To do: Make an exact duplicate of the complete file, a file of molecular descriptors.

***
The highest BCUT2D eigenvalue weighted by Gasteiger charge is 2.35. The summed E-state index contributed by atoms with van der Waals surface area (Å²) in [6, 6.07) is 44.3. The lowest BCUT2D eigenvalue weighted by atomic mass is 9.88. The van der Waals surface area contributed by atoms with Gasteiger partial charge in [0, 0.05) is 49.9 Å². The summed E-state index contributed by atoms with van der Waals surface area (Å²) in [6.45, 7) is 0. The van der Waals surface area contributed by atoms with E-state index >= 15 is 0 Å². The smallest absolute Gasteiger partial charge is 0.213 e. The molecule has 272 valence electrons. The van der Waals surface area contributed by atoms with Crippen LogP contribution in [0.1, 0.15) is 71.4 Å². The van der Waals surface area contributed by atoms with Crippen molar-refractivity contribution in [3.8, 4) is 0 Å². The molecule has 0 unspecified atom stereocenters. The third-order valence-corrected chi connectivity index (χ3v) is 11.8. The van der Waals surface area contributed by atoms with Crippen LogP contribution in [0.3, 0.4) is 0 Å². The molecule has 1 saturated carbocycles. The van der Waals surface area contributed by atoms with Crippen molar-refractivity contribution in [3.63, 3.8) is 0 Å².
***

The highest BCUT2D eigenvalue weighted by Gasteiger charge is 2.35. The summed E-state index contributed by atoms with van der Waals surface area (Å²) in [6, 6.07) is 44.3. The lowest BCUT2D eigenvalue weighted by atomic mass is 9.88. The van der Waals surface area contributed by atoms with Gasteiger partial charge in [0, 0.05) is 49.9 Å². The summed E-state index contributed by atoms with van der Waals surface area (Å²) in [6.45, 7) is 0. The van der Waals surface area contributed by atoms with E-state index >= 15 is 0 Å². The smallest absolute Gasteiger partial charge is 0.213 e. The molecule has 272 valence electrons. The van der Waals surface area contributed by atoms with Crippen LogP contribution in [0.1, 0.15) is 71.4 Å². The van der Waals surface area contributed by atoms with Crippen molar-refractivity contribution in [3.8, 4) is 0 Å². The molecule has 0 unspecified atom stereocenters. The third-order valence-corrected chi connectivity index (χ3v) is 11.8. The van der Waals surface area contributed by atoms with Crippen LogP contribution in [0.3, 0.4) is 0 Å². The molecule has 1 saturated carbocycles. The van der Waals surface area contributed by atoms with Crippen molar-refractivity contribution in [3.63, 3.8) is 0 Å².